Top 10 Plants That Attract Waxwing Birds

Every garden should have waxwings! With a little planning, you can bring in these gorgeous fliers with colorful fruit-bearing plants that attract birds.

Strawberry

Strawberry

Fragaria, Zones 3 to 10

The flowers attract butterflies while the fruit brings in waxwings and other fruit-loving birds. Watch for the beautiful red leaves in fall. June-bearing varieties produce one bumper crop per season. If you want several crops, try growing day-neutral or everbearing varieties.

Why we love it: There’s always room for strawberries, since you can grow them in the ground, in hanging baskets or in container gardens.

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Winterberry

Winterberry

Ilex verticillata, Zones 3 to 9

The red berries of this deciduous holly brighten gray or snowy winter landscapes. Be sure to plant at least one male for every five female plants so there’s fruit for the waxwings to feast on. Combine winterberry with evergreens and ornamental grasses for a pleasing winter scene. The plant is tolerant of wet acidic soils.

Why we love it: A few berry-covered branches will do wonders for your winter container gardens.

Juniper

Juniper

Juniperus, Zones 2 to 9

From tall and slender to low and spreading, juniper comes in a wonderful diversity of shapes. The prickly evergreen needles provide shelter, while the berrylike cones offer food for the birds. Needles can be green or bluish-green and may be tipped in white or yellow. Some turn bronzy-purple for winter, while others remain green to brighten the landscape.

Why we like it: There’s at least one type of juniper that will grow in just about any part of the world.

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Serviceberry

Serviceberry

Amelanchier, Zones 3 to 9

Also know as juneberry or shadbush, this four-season beauty provides white flowers in spring, fruit in June and great fall color. When the leaves drop, they reveal beautiful smooth gray bark. Both tree and shrub forms are available in average heights of 3 to 25 feet.

Why we love it: You can enjoy this edible fruit, too. It tastes like a nutty blueberry.

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Hawthorn

Hawthorn

Crataegus, Zones 3 to 8

Include these small-scale plants in mixed borders, mulched beds or near other plantings where their beauty can shine but you’re protected from the thorns. Or select one of the thornless varieties for use near pathways and children’s play areas. Hawthorn’s white flowers are pretty to look at (but not to smell), and its drought tolerance makes it a good addition to water-wise gardens.

Why we love it: The fruit-laden horizontal branches are breathtaking in winter.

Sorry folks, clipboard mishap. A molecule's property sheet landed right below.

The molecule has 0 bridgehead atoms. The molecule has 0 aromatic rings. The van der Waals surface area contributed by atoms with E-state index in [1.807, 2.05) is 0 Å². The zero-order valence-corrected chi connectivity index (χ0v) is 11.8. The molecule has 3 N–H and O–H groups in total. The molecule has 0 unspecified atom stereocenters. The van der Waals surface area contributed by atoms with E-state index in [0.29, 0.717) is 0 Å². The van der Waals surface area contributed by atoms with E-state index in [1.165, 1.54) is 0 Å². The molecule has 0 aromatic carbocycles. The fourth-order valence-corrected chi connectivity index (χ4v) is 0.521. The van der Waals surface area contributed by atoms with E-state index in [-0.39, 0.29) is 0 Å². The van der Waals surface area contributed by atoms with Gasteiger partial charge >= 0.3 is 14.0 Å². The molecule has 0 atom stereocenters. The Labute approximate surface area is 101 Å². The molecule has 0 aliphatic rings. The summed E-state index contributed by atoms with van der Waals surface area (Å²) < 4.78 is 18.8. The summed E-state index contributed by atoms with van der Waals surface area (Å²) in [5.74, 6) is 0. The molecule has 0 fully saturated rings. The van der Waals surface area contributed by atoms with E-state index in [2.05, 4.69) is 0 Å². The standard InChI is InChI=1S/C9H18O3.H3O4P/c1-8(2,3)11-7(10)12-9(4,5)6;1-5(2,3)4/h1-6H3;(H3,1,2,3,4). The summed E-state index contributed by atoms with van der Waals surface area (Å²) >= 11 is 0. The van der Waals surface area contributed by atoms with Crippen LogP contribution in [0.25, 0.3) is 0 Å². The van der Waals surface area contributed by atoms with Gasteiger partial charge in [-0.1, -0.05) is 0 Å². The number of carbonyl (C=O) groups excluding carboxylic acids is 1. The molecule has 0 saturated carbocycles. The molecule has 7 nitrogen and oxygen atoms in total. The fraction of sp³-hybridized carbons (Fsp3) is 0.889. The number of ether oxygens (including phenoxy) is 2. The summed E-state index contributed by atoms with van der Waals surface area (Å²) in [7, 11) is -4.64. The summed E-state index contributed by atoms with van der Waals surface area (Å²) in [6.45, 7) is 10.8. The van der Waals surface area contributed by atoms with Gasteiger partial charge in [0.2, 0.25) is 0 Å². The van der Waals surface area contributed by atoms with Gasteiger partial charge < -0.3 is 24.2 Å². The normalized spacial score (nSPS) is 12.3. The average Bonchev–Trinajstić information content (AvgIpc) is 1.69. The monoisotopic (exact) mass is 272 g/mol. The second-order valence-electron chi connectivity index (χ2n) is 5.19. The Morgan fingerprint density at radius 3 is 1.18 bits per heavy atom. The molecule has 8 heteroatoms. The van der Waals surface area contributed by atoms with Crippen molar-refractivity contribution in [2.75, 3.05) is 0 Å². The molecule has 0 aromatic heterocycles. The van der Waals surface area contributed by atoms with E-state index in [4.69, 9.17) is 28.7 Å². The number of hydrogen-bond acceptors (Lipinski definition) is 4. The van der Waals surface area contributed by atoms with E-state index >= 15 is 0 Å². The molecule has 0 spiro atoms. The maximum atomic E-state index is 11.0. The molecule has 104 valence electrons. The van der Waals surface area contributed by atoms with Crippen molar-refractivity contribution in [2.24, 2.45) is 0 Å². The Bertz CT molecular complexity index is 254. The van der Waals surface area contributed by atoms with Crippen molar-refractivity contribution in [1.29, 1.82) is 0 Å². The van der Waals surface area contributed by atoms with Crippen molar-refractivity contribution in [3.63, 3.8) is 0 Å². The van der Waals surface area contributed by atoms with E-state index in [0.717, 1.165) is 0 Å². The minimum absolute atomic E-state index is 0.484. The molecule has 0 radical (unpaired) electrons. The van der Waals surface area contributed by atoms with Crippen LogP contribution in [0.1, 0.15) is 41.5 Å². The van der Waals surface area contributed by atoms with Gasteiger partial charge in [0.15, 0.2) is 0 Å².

Crabapple

Crabapple

Malus, Zones 3 to 9

Everyone loves crabapple’s lightly fragrant white, pink to rosy-red spring flowers, but consider the colorful fruit, too, when choosing one. Look for fire blight- and scab-resistant varieties to increase the beauty and reduce maintenance.

Why we love it: There are so many choices! Upright, weeping and spreading forms are available with yellow, orange or red fruit.

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Madrone

Madrone

Arbutus menziesii, Zones 7 to 11

You may know this broadleaf evergreen for its elegant form and reddish-brown bark, but the waxwings know madrone for the reddish berries. The dark green leaves make a striking backdrop to the white flowers. Plant it in a mixed border or mulch bed to minimize leaf and blossom cleanup. It prefers warm, dry locations.

Why we love it: Madrone’s berry clusters may include red, orange and yellow fruit at the same time.

Mountain ash

Mountain ash

Sorbus, Zones 2 to 6

The North American native and European mountain ashes are small-scale trees that work well in mixed borders and less-than-spacious landscapes. Mulch the soil to keep the roots cool and moist. Proper care is critical to keeping this tree free of pests and looking its best.

Why we love it: Your extra effort in caring for this plant will pay off when the flock of waxwings feasts on the fruit in fall or early winter.

Proven Winners
Elderberry

Elderberry

Sambucus, Zones 3 to 9

The fragrant white flowers add a bit of aromatherapy to the garden, while the fruit attracts the birds. Include elderberries in your shrub plantings and perennial gardens, or use this suckering plant to help stabilize slopes and riverbanks. Regular pruning will keep it looking its best.

Why we love it: If you have any berries left after the birds get their fill, you can use them to make your own jam, jelly or wine.

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Raspberry

Raspberry

Rubus, Zones 2 to 11

Yes, raspberries are delicious, but share some with the waxwings! These vigorous plants make a great hedge, screen or barrier plant in the garden. Proper pruning will increase productivity and reduce pest problems.

Why we love it: Summer- and fall-bearing varieties guarantee that you and the birds will have plenty of fruit to enjoy.

Melinda Myers
Nationally known gardening expert, TV/radio host, author, columnist and speaker.